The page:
April 27, 2014 (ISN) – International Table Tennis Federation (ITTF) President Adham Sharara has revealed to insidethegames he is to step down from his position in September to seek election to the newly created role of chairman in order, among other goals, to help generate increased competition to Chinese dominance in the sport.
Sharara, a 61-year-old Canadian born in Cairo who took up his current position within the ITTF in 1999, will be replaced by Thomas Weikert, head of the German Table Tennis Association who is currently Deputy President of the ITTF.
Sharara plans to remain involved by standing for the new position of ITTF chairman, which will have lesser responsibilities.
“At this stage in my life, and after 15 years of being President of the ITTF, preceded by four years as Deputy President, this new position would suit me perfectly,” he told insidethegameson the eve of the ZEN-NOH 2014 World Team Table Tennis Championships, which is due to open in Tokyo tomorrow.
“This would keep me involved in the ITTF but without the day-to-day operational responsibilities that I have now.
“This will also give me more time to run for positions in international sports bodies, which I have not done so far in order to focus on ITTF business.”
Sharara believes the future health of his sport depends upon a greater balance of competitiveness between European nations and those in Asia, most notably the country which has dominated the medals tables for the last 20 years – China.
Sharara claimed the current dominance of China – which has won the last five men’s individual world titles, the last 10 women’s world titles and the last six world team titles – as “a real problem”.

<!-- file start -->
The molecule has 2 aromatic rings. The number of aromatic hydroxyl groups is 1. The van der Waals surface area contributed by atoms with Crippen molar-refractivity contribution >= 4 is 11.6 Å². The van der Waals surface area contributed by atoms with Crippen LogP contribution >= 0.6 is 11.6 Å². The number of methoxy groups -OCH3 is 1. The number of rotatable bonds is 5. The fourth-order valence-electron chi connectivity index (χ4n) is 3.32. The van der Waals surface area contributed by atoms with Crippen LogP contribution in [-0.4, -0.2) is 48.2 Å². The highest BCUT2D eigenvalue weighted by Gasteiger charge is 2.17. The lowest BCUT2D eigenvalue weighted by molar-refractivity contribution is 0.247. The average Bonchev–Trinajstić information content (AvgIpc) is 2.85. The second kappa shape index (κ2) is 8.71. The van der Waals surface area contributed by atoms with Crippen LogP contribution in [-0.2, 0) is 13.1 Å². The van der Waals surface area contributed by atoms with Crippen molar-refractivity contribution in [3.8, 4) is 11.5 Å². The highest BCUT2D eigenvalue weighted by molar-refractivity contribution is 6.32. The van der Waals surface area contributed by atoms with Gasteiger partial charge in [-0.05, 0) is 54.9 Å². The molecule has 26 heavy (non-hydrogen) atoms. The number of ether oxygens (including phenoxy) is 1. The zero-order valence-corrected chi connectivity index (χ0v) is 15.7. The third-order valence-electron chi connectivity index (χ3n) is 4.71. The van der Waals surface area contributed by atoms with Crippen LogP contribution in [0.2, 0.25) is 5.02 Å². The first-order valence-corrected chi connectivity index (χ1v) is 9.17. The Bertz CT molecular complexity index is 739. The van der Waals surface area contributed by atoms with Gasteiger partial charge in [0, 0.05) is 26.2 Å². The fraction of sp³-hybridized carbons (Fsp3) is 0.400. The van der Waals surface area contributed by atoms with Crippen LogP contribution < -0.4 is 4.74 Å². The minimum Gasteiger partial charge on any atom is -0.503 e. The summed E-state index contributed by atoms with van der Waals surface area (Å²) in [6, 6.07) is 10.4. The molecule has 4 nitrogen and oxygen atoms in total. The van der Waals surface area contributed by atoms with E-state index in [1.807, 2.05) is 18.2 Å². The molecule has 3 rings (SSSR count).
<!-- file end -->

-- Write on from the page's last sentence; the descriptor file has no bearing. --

In 2001, just two years after taking over as ITTF President, he warned the sport would become “boring” if China continued to dominate, as they had at that year’s World Championships in Osaka and at the 1996 Atlanta and 2000 Sydney Olympics.
Sharana claimed there that there is no imminent change in China’s domination of the sport at world.
“This is a real problem,” he told insidethegames.
“I intend to take time out from the ITTF Presidency by retiring this September and spending more time independently to help Europe and other parts of the world to rise and challenge the Chinese dominance.
“I believe that this will generate a lot of interest in our sport and will make for a healthier balance.
“Of course the Chinese deserve the results they are getting because of their very hard work and dedication to excellence.
“But at the same time to make any sport interesting we need a rivalry and unpredictable results.
“It will take time, but eventually it will happen.”